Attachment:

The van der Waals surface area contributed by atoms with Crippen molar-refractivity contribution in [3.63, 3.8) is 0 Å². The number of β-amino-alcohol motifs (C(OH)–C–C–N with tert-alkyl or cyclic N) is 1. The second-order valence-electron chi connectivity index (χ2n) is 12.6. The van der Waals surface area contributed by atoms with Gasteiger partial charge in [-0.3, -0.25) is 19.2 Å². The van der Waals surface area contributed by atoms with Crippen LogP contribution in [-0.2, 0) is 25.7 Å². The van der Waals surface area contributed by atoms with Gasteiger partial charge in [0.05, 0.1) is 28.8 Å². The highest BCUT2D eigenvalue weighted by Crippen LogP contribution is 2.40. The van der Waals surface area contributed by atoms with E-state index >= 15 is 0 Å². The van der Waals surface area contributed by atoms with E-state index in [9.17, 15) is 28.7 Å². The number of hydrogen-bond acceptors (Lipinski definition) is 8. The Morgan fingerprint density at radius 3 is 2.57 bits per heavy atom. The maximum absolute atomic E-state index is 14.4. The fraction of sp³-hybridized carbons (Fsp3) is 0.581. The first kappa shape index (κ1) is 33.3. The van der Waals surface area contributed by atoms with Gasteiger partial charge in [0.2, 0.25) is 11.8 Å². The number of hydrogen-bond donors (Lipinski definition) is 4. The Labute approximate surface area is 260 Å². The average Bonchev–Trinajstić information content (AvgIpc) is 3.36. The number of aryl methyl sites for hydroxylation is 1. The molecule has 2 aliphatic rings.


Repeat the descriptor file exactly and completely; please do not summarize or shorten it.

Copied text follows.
The van der Waals surface area contributed by atoms with Crippen molar-refractivity contribution in [3.63, 3.8) is 0 Å². The number of β-amino-alcohol motifs (C(OH)–C–C–N with tert-alkyl or cyclic N) is 1. The second-order valence-electron chi connectivity index (χ2n) is 12.6. The van der Waals surface area contributed by atoms with Gasteiger partial charge in [-0.3, -0.25) is 19.2 Å². The van der Waals surface area contributed by atoms with Crippen LogP contribution in [-0.2, 0) is 25.7 Å². The van der Waals surface area contributed by atoms with Gasteiger partial charge in [0.05, 0.1) is 28.8 Å². The highest BCUT2D eigenvalue weighted by Crippen LogP contribution is 2.40. The van der Waals surface area contributed by atoms with E-state index >= 15 is 0 Å². The van der Waals surface area contributed by atoms with E-state index in [9.17, 15) is 28.7 Å². The number of hydrogen-bond acceptors (Lipinski definition) is 8. The Morgan fingerprint density at radius 3 is 2.57 bits per heavy atom. The maximum absolute atomic E-state index is 14.4. The fraction of sp³-hybridized carbons (Fsp3) is 0.581. The first kappa shape index (κ1) is 33.3. The van der Waals surface area contributed by atoms with Gasteiger partial charge in [0.2, 0.25) is 11.8 Å². The number of hydrogen-bond donors (Lipinski definition) is 4. The Labute approximate surface area is 260 Å². The average Bonchev–Trinajstić information content (AvgIpc) is 3.36. The number of aryl methyl sites for hydroxylation is 1. The molecule has 2 aliphatic rings.